‘DID YOU GET PAID?’

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That is the one question comedian Ashwin Segkar gets asked by his parents after every gig.

Moving away from the usual storylines and anecdotes, Australian-Indian comedian Ashwin Segkar is bringing a unique technique at the upcoming Melbourne Comedy Festival. Cultivating Rasa, the ancient Indian drama technique used in Sankrit drama about 1500 years ago, Segkar will rework it on modern stand-up comedy and theatre. Segkar hopes to take the old Indian artistic idea of manipulating the mood of the audience. It has been said of Segkar, that he has it all: ‘funny lines, creativity, intelligence, humility, and huge audience appeal’. In an exclusive chat with The Indian Weekly, Segkar talks about his craft, and more.

What made you take up comedy?
It’s fun. You get to share your ideas about life and make people laugh. And you have something that you can keep doing into your old age long after your knees and bladder have given way. The same isn’t true of indoor cricket. Comedy was also an escape from my office job. It doesn’t pay as well. In fact, you often pay to do it, say, travel to a pub in the middle of nowhere, buy a parmigiana for dinner and then on to stage for five minutes. But it’s more creative and has led into work in broadcasting and MCeeing events. So, it can lead to an income if you’re lucky and put some work in.

Elaborate on the use of Rasa in modern stand-up comedy.
Rasa is about striking a particular mood in the audience. In India that was done using classical dance, theatre, costuming, colours, gestures and music. Stand-up and story-telling are about using your words to draw people into a particular mood instead. So I do that in the show and support it by using primal sounds and short bits of theatre to draw people into one of the eight moods that India’s seers and artists believed were at the heart of human life.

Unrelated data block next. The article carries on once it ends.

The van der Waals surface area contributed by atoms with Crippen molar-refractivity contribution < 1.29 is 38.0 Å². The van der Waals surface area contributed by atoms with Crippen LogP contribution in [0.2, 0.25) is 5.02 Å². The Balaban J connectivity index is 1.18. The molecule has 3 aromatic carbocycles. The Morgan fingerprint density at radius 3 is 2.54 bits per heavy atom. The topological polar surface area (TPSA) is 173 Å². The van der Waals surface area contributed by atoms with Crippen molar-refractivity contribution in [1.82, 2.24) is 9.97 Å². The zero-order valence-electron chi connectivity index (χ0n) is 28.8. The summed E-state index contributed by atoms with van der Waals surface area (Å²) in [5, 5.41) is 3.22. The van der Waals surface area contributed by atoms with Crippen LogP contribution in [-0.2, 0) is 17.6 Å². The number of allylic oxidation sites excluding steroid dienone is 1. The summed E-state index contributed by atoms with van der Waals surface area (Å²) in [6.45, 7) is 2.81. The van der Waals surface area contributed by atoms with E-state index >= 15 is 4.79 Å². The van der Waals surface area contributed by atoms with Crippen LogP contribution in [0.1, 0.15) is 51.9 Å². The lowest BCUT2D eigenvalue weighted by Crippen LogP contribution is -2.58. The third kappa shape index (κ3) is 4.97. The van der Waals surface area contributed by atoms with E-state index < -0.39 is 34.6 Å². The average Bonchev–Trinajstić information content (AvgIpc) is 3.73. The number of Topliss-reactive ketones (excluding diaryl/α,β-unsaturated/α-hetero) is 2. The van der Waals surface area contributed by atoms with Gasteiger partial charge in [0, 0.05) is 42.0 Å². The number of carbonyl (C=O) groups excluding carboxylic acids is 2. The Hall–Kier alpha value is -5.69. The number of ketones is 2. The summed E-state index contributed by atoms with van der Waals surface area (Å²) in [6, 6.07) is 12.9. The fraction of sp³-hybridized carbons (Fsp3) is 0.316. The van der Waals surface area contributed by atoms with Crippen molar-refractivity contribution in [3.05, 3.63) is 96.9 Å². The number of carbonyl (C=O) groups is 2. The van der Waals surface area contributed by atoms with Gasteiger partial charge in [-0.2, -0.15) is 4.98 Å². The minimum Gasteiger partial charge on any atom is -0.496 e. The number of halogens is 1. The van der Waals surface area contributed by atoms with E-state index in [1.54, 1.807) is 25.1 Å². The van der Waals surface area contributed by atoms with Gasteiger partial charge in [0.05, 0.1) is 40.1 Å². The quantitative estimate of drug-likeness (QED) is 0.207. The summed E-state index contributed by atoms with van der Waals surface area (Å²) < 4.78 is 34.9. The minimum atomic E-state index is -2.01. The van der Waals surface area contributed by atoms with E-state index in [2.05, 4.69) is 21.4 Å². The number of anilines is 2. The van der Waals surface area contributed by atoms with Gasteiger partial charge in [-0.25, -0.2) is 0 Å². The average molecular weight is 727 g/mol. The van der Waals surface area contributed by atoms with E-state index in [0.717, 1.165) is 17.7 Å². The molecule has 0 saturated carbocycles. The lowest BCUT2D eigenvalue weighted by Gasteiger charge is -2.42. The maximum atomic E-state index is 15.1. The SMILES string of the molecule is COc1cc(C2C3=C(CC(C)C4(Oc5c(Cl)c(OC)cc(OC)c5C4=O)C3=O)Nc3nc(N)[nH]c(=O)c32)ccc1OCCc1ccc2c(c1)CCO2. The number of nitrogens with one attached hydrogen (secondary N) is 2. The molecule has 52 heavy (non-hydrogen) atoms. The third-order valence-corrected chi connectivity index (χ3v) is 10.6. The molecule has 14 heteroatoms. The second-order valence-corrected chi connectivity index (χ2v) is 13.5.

How does it connect with the wider audience given that people’s understanding of certain culture can be quite limited?
Because I left India when I was one I grew up with western culture, so I try to use the tools of this culture (for instance, black symbolising sadness) to move the audience into the eight major moods that the Sanskrit dramatists worked with. These include fear, jealousy, mirth, fury, compassion, disgust, heroism and wonder. But I weave through them with a mix of emotion and humour.

So how would you describe your comedy style?
It’s comedy about life’s strange bits and the meeting of eastern and western cultures.

Do you find it easy to draw materials from your Indian background?
Yes, it’s a culture with so much to say about ethics, marriage, cooking, religion, ageing, love, family, work and the big questions of life – with quite different answers to the west. So, there’s a lot of material to draw on.

Do millennials understand your jokes?
I hope so. It’s hard to generalise, but younger audiences seem to respond more to surrealism than older audiences. And they’re naturally more sensitive about jokes on race, gender and identity as social attitudes have changed quite a bit since the ‘70s and the ‘80s. The brutality of stand-up though is you get exposed to audiences of very different age groups and backgrounds so you quickly realise when you’re being irrelevant to them. I try to draw on everyday life and tell the truth so that it connects with people whatever their age or sensitivities.

Any challenges you foresee performing in Melbourne?
I love it. Although I live in Brisbane, Melbourne is more culturally diverse so it seems to work well for the type of culture-themed comedy I do. My comedy is sometimes a little dark and blunt but it always on the side of the minority community I’m talking about. However, because the audiences in Melbourne are more politically correct than Brisbane, it can make them warier of those darker jokes before they realise you’re making a fair point that’s worth saying. So that’s a style issue I’ve been getting used to, but it’s my second year coming to Melbourne for the festival, so should be ready for it this year.